Newly restored Roman palace opens to visitors.

The Domus Tiberiana imperial palace on Rome’s Palatine Hill reopened to the public on Thursday, after almost 50 years, following a major restoration by the Colosseum Archaeological Park.

The imposing building, which sprawls over a four-hectare site on the Palatine, was closed in the 1970s due to serious structural problems triggered by excavations in the early 20th century.

On Wednesday evening the newly restored ancient monument was inaugurated by Italy’s culture minister Gennaro Sangiuliano and Parco archeologico del Colosseo director Alfonsina Russo.

The reopening of the arched landmark restores an important link between the Roman Forum and the Palatine Hill, with visitor access from the Farnese Gardens and the ramp of Domitian.

In a statement, Parco archeologico del Colosseo says visitors will be able to walk along the same “ancient path followed by the emperor and the court to reach the grandiose private residence, which from the Palatine Hill gave rise to the modern meaning of the word ‘palace’.”

The new visitor experience is enhanced by Imago Imperii, an exhibition spread out along the route in 13 museum spaces whose artefacts illustrate the history of the domus over the centuries.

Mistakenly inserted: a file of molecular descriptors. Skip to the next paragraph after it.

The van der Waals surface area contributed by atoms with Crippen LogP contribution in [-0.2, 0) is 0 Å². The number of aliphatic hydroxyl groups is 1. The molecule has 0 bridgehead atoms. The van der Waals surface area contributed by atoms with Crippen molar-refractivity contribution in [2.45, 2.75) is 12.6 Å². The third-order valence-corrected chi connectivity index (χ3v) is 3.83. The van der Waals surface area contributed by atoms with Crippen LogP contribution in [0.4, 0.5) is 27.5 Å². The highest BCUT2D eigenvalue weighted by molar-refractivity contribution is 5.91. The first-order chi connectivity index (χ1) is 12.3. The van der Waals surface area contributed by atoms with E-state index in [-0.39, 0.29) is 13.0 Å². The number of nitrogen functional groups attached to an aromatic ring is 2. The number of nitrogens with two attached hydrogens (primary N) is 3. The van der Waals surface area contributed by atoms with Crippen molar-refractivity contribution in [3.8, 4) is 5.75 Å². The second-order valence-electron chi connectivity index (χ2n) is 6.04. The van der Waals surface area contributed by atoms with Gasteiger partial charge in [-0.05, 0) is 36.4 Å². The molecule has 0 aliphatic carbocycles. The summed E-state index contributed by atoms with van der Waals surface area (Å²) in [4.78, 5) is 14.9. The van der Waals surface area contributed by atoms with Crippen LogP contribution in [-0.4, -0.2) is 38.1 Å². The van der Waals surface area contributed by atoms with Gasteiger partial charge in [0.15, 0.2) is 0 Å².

An added bonus to the visit are the stunning views, through the arches, over the Roman Forum.

Although named after the second Roman emperor Tiberius, who reigned after Augustus from 14 to 37 AD, archaeological studies have revealed that the building’s foundations were laid by Nero at some point after the fire of 64 AD or in tandem with the construction of the Domus Aurea.

The Domus Tiberiana was expanded further by the emperors Domitian and Hadrian, and in the eighth century Pope John VII chose the palace as his residence.

During the Middle Ages the domus drifted into a state of complete abandonment, with its building materials pillaged, until the mid-16th century when the Farnese family brought the residence back to life with their “garden of delights”.

In 1861 the site came into the hands of French emperor Napoleon III whose excavations led to the discovery of most of the ancient buildings still visible.

Further excavations were carried out during the 20th century however in the 1970s the site was closed due its instability and serious risk of collapse.

In recent years experts conducted a major programme of maintenance and restoration work which led to the site finally reopening to the public this week.

Paying tribute to the “incessant hard work” of the park’s staff and the “huge resources” that continue to be invested in the site, stated Alfonsina Russo who hailed the opening as “another important step towards the full use of the central archaeological area of Rome.”

Photos Wanted in Rome

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